Wall, Cousins too much for sophs

LOS ANGELES -- News flash: This season's rookie class isn't just Blake Griffin.

And while the hometown L.A. crowd roared, "We want Blake!" on Friday night, it instead was treated to a pretty good show by the tandem of John Wall and DeMarcus Cousins.

Griffin played only 14 minutes in the Rookie Challenge to keep himself fresh for the dunk contest and All-Star Game, but Wall and Cousins -- two former University of Kentucky teammates -- ran circles around the second-year pros in the annual rookie-sophomore game.

Washington's Wall scored 12 points and set a record with 22 assists, while Sacramento's Cousins had a game-high 33 points and 14 rebounds as the rookies won 148-140 -- fittingly finishing it off by reversing roles as Cousins passed off the backboard for a Wall slam dunk.

While the two former Wildcats dominated, occasionally with the help of a third Wildcat (the Clippers' Eric Bledsoe), it was game MVP Wall who set the tone. Targeting the game's assist record from the get-go, he was driving and diming until he blew past the former mark of 17 by Chris Paul.

"I was keeping count," Wall said. "I asked before the game what the assist record was, and during the game, my teammates were telling me how far away I was. Then at the end, I was just trying to get the win."

Meanwhile, Cousins shook off his assorted behavior issues long enough to befuddle the smaller sophomore side.

The finishing Cousins-to-Wall flourish was one of many highlight dunks in a game that featured virtually no defense -- it was the highest-scoring one in a series that has rarely been a purist's dream. While this one didn't quite veer into "Jason Richardson dribbling off Carlos Boozer's head" territory from the shambolic game in 2004 in Atlanta, it came dangerously close at times.

"There was some thought of vomiting at halftime," said sophomores coach Lawrence Frank, an assistant with the Celtics by day. "But look, it's an All-Star Game."

The best of the night's many dunks was a bounced alley-oop pass from Wall that Griffin converted into a twisting reverse jam. The Clippers' star finished with 14 points in his 14 minutes, sitting out most of the second half while the crowd pleaded for his return.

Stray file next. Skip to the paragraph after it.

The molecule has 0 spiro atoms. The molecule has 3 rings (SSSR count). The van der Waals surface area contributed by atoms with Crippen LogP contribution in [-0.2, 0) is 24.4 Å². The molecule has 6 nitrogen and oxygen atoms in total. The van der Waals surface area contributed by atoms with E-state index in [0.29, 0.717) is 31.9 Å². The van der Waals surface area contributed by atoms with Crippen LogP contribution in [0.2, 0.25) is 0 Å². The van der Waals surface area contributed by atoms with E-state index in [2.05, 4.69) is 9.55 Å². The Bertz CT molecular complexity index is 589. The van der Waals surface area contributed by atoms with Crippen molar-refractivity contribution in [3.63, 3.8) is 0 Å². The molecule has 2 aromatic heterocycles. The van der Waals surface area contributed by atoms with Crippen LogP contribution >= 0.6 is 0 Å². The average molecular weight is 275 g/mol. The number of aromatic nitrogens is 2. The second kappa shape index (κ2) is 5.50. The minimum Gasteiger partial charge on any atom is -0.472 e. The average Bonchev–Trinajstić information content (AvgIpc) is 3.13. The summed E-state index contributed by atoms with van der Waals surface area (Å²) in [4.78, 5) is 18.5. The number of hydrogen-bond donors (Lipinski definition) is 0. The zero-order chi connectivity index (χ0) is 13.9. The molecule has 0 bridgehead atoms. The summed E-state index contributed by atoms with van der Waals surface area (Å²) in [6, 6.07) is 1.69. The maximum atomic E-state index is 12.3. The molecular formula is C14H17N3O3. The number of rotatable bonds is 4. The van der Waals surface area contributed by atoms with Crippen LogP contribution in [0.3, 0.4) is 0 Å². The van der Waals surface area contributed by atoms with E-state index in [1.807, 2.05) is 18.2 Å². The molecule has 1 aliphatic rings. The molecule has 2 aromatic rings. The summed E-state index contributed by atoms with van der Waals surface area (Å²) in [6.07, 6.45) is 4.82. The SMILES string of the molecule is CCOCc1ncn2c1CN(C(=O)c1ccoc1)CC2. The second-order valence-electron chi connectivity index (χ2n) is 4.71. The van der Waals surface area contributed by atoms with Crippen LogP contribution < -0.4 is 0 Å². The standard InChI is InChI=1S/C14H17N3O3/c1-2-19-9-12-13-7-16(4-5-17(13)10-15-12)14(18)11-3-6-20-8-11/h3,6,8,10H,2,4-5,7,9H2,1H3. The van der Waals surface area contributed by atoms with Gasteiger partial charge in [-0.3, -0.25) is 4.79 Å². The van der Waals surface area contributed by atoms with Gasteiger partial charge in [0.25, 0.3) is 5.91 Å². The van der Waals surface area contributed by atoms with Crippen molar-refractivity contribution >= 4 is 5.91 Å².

"They didn't tell me I was going to have that kind of duress," said rookies coach Mike Budenholzer, an assistant with the Spurs. "But he's got a busy weekend. I'm sure he's going to do a lot of amazing things Saturday night and Sunday."

For the losers, San Antonio's DeJuan Blair had 28 points and 15 rebounds, finishing a dominating rookie-sophomore game "career." In 2010, he had 23 points and 22 rebounds as the rookie squad upset the sophs. This time around, his highlights included a self-pass off the backboard for a breakaway slam, but he often was the sophomores' only big man and frequently found himself overwhelmed on defense.

However, Blair's San Antonio teammate Gary Neal did nearly as much damage for the rookies. He scored 20 points on 15 shots, including three buckets in the final two minutes that basically clinched it for the rookies.

Last-minute addition James Harden was the game's other big star. He scored 30 for the sophs after replacing an injured Tyreke Evans, including two spectacular lefty flushes in transition. Harden also added a flourish to the "3-goggles" routine of fellow soph Wesley Matthews of Portland, taking three fingers to the floor after making the goggles on each of his four 3-pointers.

The sides were supposed to have Carmelo Anthony and Amare Stoudemire as assistant coaches, but the two didn't show up until late in the first half, as they were in Beverly Hills negotiating with team owners. The two did a short interview during a timeout after they arrived but never were asked about potentially being teammates by Monday.